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I have a ricochet plate on my TW. I noticed the engine noise got louder. I picked up a product called Dyna-Mat from a guy that is into hot-rods. He told me they use it in the floor and door panels to lessen noise. It did work. Look around in your area for someone that is into hot-rods. They should be able to help you. Mark
 

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I think a skid plate is only marginally effective unless you line it with a thick rubber pad to distribute the shock of a big hit. It is kinda like a helmet shell w/o a liner....In a big hit, casing, I call it, the skid plate will bend and hit the bottom of the motor concentrating the forces in a small area and possibly breaking the case or damaging the seal between the 2 case halves. A thick rubber pad acts as a shock absorber and distributes the concentrated forces over a larger area, hopefully not damaging the case. All trials bikes I am familiar with use such a liner. My TW has a 3/8" thick hard rubber pad. I slightly dimpled the pad with a grinder in the spots that the engine case "high" points had left impressions in the pad reducing pressure points and making it easier to install. This pad also should reduce echo or noise, something I am not concerned with...I am using one of the aftermarket ones from Utah, cant remember the brand, but it is holding up well...hope this helps...
 

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I have the Ricochet plate on, and while it sounds a little different than it did with the factory skid plate, I dont know that it is much louder.
Before, it was just the low pitch stuff, now I can hear some higher tones mixed in as well. Certainly not objectionable to me.

They do make a sound dampening foam with a heavy rubber backing for use on boat engine compartments, you can get it at West Marine. The stuff I have used on my boat is about an inch thick, but compresses to about a quarter inch. It has foil on one face and rubber on the other face, with foam bonded in between. In a totally enclosed application it really absorbs sound a lot.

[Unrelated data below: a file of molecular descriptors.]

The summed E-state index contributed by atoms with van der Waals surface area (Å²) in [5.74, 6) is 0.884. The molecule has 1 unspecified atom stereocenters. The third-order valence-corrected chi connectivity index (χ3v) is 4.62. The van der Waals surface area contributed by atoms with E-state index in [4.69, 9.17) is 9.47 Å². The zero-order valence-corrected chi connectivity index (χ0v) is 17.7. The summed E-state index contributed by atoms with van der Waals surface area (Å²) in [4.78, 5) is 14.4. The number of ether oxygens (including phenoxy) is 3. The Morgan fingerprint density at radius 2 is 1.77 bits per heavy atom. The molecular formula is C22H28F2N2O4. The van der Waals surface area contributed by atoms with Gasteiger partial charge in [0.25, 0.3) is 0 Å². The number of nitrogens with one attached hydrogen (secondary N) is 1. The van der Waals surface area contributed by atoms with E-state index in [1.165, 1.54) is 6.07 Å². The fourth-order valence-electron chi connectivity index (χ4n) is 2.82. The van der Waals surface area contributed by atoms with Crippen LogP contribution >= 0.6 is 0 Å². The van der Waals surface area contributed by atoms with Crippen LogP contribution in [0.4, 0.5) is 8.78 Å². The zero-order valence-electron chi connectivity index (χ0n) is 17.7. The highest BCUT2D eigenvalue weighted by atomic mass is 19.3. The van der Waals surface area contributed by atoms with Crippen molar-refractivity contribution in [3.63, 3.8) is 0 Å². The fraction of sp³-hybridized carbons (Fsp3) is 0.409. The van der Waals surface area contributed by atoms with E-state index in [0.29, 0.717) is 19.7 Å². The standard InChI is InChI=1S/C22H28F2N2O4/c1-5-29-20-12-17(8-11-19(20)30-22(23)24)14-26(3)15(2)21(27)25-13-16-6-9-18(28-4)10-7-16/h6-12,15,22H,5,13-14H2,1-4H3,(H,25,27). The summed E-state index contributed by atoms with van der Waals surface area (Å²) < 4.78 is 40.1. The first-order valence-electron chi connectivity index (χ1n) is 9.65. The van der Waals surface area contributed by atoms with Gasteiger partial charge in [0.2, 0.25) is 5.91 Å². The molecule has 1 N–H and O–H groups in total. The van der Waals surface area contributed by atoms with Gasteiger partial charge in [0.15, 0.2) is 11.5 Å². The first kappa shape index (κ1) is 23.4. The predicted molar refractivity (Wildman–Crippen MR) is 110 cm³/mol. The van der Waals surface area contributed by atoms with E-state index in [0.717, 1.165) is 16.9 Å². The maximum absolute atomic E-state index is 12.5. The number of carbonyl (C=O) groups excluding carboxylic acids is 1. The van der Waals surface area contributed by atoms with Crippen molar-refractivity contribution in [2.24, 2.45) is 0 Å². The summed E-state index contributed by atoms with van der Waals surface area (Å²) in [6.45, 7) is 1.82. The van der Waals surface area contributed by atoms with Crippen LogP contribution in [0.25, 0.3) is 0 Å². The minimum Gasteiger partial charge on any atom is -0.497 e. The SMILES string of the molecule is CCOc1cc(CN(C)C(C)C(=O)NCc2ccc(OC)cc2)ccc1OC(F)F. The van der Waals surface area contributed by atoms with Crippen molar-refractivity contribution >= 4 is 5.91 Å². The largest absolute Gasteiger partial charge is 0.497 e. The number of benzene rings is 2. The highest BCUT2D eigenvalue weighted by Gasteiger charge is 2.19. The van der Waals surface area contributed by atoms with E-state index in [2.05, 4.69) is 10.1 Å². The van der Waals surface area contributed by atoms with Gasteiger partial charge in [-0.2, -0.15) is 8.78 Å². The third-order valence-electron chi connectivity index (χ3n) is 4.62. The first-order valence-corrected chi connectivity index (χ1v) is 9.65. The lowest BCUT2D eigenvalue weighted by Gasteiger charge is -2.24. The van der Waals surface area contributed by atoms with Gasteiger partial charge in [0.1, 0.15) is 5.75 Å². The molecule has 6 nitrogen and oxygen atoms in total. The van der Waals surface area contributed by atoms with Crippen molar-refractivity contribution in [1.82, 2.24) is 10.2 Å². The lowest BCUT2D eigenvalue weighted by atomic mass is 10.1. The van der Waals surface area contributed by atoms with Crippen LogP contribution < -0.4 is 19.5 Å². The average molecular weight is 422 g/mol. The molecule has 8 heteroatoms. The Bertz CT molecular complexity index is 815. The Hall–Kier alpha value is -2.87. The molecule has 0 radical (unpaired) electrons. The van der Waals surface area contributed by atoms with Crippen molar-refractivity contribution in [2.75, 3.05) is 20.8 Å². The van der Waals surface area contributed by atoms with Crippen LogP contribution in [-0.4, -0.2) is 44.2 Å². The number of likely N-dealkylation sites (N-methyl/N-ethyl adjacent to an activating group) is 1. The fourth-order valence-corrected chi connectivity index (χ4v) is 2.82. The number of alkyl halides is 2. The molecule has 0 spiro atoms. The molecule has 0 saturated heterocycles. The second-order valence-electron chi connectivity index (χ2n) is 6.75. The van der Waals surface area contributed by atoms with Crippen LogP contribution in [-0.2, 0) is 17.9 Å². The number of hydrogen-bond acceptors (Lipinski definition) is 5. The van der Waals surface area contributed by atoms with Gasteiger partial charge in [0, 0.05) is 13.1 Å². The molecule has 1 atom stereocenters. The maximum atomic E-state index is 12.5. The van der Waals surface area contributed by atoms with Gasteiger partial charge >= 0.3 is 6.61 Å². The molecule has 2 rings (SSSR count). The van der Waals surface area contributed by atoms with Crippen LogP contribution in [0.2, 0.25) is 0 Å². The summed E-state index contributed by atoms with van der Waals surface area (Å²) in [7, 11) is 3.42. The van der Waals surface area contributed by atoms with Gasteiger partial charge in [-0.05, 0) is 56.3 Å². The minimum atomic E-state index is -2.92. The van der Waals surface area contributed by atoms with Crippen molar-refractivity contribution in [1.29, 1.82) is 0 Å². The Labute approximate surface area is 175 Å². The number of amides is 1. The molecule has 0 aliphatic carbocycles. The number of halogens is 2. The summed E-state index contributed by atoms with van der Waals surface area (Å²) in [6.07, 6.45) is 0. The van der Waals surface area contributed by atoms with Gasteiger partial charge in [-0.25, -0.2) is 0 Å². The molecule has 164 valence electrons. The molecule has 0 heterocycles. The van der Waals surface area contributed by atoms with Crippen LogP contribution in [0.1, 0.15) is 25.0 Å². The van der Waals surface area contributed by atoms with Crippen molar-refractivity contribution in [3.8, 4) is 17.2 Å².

I suppose you could add that between the plate and the engine if you felt like the sound had increased, or you wanted to keep the plate from resonating.
 

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I have Ricochet plates on mine and, like others, may have noticed slightly more noise but not much. I sprayed them with rattle can bed liner (don't remember the brand) but when I change the oil it runs on the plate and turned the bed liner gooey. Whatever you use, consider it will have to withstand oil and heat.
 

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I think a skid plate is only marginally effective unless you line it with a thick rubber pad to distribute the shock of a big hit. It is kinda like a helmet shell w/o a liner....In a big hit, casing, I call it, the skid plate will bend and hit the bottom of the motor concentrating the forces in a small area and possibly breaking the case or damaging the seal between the 2 case halves. A thick rubber pad acts as a shock absorber and distributes the concentrated forces over a larger area, hopefully not damaging the case. All trials bikes I am familiar with use such a liner. My TW has a 3/8" thick hard rubber pad. I slightly dimpled the pad with a grinder in the spots that the engine case "high" points had left impressions in the pad reducing pressure points and making it easier to install. This pad also should reduce echo or noise, something I am not concerned with...I am using one of the aftermarket ones from Utah, cant remember the brand, but it is holding up well...hope this helps...
I don't know what yours is made of but my aftermarket skid plate is made of 1/4" thick aluminum and its not going to bend without a tremendous amount of force. If i did hit it hard enough and it bent the 1/2" or so it needed to hit the case i would have a lot more to worry about than my skid plate, like my knees or maybe my life. I have hammered it off thousands of rocks and i have never seen even the slightest hint of bending it. The factory swiss cheese model on the other hand was useless and i could bend that thing just riding down the street.